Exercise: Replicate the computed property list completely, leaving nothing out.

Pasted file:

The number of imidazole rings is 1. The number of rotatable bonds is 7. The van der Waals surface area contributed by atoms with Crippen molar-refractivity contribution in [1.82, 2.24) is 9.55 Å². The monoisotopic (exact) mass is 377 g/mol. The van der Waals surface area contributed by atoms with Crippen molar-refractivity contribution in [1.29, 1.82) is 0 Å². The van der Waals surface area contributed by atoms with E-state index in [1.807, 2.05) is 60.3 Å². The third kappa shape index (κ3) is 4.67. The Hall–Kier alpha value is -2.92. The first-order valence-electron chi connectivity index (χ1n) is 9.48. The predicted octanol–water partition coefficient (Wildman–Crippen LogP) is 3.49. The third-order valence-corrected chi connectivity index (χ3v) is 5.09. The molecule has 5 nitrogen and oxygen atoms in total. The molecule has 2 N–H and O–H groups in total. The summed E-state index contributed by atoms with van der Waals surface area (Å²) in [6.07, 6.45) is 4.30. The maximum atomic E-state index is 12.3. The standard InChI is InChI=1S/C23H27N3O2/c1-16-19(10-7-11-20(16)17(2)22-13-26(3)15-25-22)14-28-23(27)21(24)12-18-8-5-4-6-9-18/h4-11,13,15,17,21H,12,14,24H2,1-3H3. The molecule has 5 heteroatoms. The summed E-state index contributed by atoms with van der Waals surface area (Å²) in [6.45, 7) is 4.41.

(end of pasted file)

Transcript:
The number of imidazole rings is 1. The number of rotatable bonds is 7. The van der Waals surface area contributed by atoms with Crippen molar-refractivity contribution in [1.82, 2.24) is 9.55 Å². The monoisotopic (exact) mass is 377 g/mol. The van der Waals surface area contributed by atoms with Crippen molar-refractivity contribution in [1.29, 1.82) is 0 Å². The van der Waals surface area contributed by atoms with E-state index in [1.807, 2.05) is 60.3 Å². The third kappa shape index (κ3) is 4.67. The Hall–Kier alpha value is -2.92. The first-order valence-electron chi connectivity index (χ1n) is 9.48. The predicted octanol–water partition coefficient (Wildman–Crippen LogP) is 3.49. The third-order valence-corrected chi connectivity index (χ3v) is 5.09. The molecule has 5 nitrogen and oxygen atoms in total. The molecule has 2 N–H and O–H groups in total. The summed E-state index contributed by atoms with van der Waals surface area (Å²) in [6.07, 6.45) is 4.30. The maximum atomic E-state index is 12.3. The standard InChI is InChI=1S/C23H27N3O2/c1-16-19(10-7-11-20(16)17(2)22-13-26(3)15-25-22)14-28-23(27)21(24)12-18-8-5-4-6-9-18/h4-11,13,15,17,21H,12,14,24H2,1-3H3. The molecule has 5 heteroatoms. The summed E-state index contributed by atoms with van der Waals surface area (Å²) in [6.45, 7) is 4.41.